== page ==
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Coronavirus/COVID-19: Mortgage Relief and Foreclosure Prevention - Financial Regulation

Last reviewed/updated: August 16, 2021

If you are unable to pay your mortgage because of COVID-19 related circumstances or are currently facing foreclosure,notify your mortgage lender or servicer (the company where you send your monthly payments) as soon as possible to discuss your options.

Homeowners experiencing difficulty paying their mortgage due to COVID-19 related circumstances may request a temporary suspension of loan payments, called “forbearance”.

Be aware that with a forbearance plan, you will still be required to make up the suspended payments at a later date.   R each out to your mortgage servicer before your first missed payment. Depending on the terms of your mortgage or deed of trust, partial payments may not prevent default, so you should discuss this option with your mortgage lender or servicer as well.

If you enter into a forbearance plan due to COVID-19, your account should accrue interest as if you had made all contractual payments on time and within the terms of the loan and should not accrue any additional fees, penalties, or interest beyond the amounts already scheduled or calculated.

If your mortgage loan is backed by one of the federal agencies or government-sponsored enterprises listed below, your lender or servicer should provide payment forbearance for an initial period of up to 180 days, with potentially one or more extensions, if you request such assistance. Mortgage forbearance for these “federally-backed loans” is provided pursuant to the federal Coronavirus Aid, Relief, and Economic Security (CARES) Act and additional rules enacted by these agencies:

Fannie Mae and Freddie Mac are government-sponsored enterprises that hold nearly half of U.S. mortgages. Use the Fannie Mae lookup tool and the Freddie Mac lookup tool to check if either of these entities owns your loan.

NOTE: FHA, VA, and USDA have a deadline of September 30, 2021 to request an initial forbearance.

There is also a moratorium on most evictions related to foreclosure until September 30, 2021 for mortgages backed by Fannie Mae and Freddie Mac, and the FHA, VA, and USDA. This moratorium is intended to provide homeowners who are facing eviction from a foreclosed home with more time to find alternative housing.

Additionally, federal law includes temporary credit reporting protections for certain borrowers with federally-backed loans. If you are current at the time you enter into a forbearance plan for a federally-backed mortgage, the mortgage servicer should continue reporting your loan status as “current” to the credit bureaus.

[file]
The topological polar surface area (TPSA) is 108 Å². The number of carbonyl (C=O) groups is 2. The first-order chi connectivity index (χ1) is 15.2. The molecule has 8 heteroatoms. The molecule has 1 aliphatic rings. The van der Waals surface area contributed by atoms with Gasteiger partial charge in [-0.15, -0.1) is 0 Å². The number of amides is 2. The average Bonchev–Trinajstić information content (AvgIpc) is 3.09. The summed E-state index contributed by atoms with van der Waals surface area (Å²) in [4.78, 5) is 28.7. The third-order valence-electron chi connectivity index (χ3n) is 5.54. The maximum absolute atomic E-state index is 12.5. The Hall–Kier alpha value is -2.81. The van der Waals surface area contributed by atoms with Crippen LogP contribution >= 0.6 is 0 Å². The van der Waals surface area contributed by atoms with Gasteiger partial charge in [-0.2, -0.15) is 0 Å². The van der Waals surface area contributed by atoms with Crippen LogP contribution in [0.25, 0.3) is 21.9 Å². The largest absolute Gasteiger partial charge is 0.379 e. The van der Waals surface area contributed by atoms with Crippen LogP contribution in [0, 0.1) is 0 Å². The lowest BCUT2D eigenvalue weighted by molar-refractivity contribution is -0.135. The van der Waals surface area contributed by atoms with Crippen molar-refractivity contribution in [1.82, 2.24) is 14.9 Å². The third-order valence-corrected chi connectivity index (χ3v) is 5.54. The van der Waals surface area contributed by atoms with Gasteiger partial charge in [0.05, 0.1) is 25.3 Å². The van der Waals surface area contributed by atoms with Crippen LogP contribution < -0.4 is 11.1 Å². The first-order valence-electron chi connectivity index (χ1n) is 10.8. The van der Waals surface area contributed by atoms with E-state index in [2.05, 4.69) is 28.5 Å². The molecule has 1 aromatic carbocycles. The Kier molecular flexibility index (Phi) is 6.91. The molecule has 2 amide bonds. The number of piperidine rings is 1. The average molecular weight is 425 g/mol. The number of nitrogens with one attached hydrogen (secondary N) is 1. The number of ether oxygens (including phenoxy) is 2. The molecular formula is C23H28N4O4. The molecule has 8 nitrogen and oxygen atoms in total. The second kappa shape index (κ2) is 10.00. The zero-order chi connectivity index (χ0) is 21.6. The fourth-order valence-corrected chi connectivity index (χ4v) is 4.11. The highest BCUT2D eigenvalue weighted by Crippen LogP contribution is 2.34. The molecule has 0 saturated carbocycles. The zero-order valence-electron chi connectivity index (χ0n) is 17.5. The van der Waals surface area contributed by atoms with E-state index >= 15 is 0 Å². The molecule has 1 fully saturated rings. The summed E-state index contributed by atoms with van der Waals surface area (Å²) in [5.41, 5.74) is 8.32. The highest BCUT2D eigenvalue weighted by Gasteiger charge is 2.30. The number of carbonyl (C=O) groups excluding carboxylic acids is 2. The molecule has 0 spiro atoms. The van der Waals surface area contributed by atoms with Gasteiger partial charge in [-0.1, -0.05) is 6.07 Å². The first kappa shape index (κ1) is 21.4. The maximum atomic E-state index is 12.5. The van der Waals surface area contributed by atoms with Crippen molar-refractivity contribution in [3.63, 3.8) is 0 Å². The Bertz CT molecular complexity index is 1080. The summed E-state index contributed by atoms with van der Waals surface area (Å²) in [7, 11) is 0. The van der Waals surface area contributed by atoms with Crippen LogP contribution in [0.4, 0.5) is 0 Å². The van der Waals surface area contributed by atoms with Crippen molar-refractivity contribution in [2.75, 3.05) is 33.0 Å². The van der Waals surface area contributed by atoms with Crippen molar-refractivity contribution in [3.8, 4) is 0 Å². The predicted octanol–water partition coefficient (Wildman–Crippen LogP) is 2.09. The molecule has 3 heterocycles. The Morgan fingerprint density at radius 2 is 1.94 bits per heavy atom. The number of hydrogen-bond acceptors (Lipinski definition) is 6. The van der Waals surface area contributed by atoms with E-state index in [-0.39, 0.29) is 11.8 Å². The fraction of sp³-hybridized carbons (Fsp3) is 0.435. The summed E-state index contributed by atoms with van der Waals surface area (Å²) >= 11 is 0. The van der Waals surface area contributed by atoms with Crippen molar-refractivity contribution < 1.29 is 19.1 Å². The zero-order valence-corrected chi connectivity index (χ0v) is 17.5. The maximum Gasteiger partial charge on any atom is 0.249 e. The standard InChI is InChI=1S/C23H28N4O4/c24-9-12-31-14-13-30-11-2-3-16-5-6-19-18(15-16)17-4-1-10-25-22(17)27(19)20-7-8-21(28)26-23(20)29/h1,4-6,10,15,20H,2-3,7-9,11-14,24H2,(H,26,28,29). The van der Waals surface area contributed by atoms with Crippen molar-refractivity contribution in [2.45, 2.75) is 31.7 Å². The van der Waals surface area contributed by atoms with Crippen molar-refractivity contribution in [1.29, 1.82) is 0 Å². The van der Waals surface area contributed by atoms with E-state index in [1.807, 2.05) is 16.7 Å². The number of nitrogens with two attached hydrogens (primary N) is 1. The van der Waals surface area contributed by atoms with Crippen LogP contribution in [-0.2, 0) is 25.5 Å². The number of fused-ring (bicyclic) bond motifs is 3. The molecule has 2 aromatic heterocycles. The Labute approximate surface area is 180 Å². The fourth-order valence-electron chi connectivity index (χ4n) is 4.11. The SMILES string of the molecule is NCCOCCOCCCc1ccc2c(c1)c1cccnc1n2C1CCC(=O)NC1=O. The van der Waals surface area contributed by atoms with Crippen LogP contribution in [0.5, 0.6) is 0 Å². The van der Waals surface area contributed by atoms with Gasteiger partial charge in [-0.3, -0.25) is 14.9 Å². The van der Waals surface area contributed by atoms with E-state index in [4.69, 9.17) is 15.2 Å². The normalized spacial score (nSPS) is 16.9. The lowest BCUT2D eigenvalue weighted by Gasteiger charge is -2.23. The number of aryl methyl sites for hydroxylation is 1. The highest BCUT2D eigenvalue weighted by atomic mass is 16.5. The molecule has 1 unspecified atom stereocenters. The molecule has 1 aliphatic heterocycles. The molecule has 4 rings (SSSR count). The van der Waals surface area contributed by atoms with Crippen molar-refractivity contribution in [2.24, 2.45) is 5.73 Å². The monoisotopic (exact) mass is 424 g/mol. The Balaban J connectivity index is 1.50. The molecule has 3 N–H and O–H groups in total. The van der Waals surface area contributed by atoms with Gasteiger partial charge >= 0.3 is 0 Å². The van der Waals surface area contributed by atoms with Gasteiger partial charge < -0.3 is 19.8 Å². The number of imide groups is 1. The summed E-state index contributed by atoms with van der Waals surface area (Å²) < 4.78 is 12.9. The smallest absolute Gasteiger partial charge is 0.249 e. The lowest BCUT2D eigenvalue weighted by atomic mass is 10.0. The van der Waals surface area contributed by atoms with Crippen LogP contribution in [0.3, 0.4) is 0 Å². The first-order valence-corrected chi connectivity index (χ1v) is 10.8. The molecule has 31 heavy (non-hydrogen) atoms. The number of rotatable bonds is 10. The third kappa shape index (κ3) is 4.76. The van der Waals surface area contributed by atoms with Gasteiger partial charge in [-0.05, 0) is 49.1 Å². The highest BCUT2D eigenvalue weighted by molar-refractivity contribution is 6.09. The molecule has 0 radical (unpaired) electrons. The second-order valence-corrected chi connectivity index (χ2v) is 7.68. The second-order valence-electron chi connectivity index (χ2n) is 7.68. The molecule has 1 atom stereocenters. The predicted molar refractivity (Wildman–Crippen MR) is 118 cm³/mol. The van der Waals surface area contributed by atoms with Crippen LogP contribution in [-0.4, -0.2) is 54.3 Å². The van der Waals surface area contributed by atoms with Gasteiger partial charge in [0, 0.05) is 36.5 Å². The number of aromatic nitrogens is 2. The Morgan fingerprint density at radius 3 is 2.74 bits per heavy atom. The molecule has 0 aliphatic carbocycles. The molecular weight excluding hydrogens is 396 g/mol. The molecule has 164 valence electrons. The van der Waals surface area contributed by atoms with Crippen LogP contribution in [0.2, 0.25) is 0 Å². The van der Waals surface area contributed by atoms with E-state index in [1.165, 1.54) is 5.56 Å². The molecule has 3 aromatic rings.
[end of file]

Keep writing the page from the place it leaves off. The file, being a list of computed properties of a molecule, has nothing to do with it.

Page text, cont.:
If you do not have a federally-backed loan, you may still request forbearance from your lender or loan servicer. Some companies are granting forbearances, even if the mortgage is not held by FHA, VA, USDA, Fannie Mae or Freddie Mac. However, there is no requirement that lenders grant your forbearance request if your loan is not federally-backed.


To find out if you qualify for a COVID-19 mortgage relief program, contact your mortgage lender or servicer (the company where you send your monthly payments).Lenders and servicers cannot automatically apply one of these programs to your mortgage – they must hear from you and you must maintain contact throughout the process.

See your monthly statement to find the appropriate contact information for your lender or servicer. For bank information, see also the Maryland Bankers Association’s coronavirus-related resource page; and for credit union information, see the MD|DC Credit Union Association’s consumer guide to credit unions.


If you would like help understanding your options when faced with foreclosure or you need assistance communicating with your mortgage lender or servicer, call the Maryland HOPE hotline at 1-877-462-7555 for a referral to a nonprofit housing advocate.

If you have an inquiry or complaint about a mortgage lender or servicer under the supervision of the Office, please contact us by email at or by phone at (410) 230-6077.

The Consumer Financial Protection Bureau has many resources on its website about mortgage and housing assistance during the coronavirus national emergency, including a Help for Homeowners section with tips on requesting, extending, and exiting forbearance plans.

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